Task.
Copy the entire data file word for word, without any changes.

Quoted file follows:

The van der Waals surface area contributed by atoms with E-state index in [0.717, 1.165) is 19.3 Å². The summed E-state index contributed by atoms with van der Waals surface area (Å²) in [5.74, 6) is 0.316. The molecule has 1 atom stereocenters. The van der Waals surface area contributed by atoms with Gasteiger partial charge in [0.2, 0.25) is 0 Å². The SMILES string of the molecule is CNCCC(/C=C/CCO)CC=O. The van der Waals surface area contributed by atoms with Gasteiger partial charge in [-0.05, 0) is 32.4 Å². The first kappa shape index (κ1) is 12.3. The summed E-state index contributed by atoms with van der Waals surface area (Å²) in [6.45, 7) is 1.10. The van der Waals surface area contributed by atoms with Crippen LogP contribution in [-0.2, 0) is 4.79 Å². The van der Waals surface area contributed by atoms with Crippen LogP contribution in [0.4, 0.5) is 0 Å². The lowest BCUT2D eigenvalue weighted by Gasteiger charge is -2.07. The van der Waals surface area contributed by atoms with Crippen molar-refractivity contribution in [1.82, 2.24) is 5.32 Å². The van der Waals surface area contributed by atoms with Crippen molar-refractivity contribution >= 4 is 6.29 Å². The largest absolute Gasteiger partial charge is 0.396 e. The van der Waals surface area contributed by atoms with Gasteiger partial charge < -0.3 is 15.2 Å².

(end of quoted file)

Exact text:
The van der Waals surface area contributed by atoms with E-state index in [0.717, 1.165) is 19.3 Å². The summed E-state index contributed by atoms with van der Waals surface area (Å²) in [5.74, 6) is 0.316. The molecule has 1 atom stereocenters. The van der Waals surface area contributed by atoms with Gasteiger partial charge in [0.2, 0.25) is 0 Å². The SMILES string of the molecule is CNCCC(/C=C/CCO)CC=O. The van der Waals surface area contributed by atoms with Gasteiger partial charge in [-0.05, 0) is 32.4 Å². The first kappa shape index (κ1) is 12.3. The summed E-state index contributed by atoms with van der Waals surface area (Å²) in [6.45, 7) is 1.10. The van der Waals surface area contributed by atoms with Crippen LogP contribution in [-0.2, 0) is 4.79 Å². The van der Waals surface area contributed by atoms with Crippen LogP contribution in [0.4, 0.5) is 0 Å². The lowest BCUT2D eigenvalue weighted by Gasteiger charge is -2.07. The van der Waals surface area contributed by atoms with Crippen molar-refractivity contribution in [1.82, 2.24) is 5.32 Å². The van der Waals surface area contributed by atoms with Crippen molar-refractivity contribution >= 4 is 6.29 Å². The largest absolute Gasteiger partial charge is 0.396 e. The van der Waals surface area contributed by atoms with Gasteiger partial charge < -0.3 is 15.2 Å².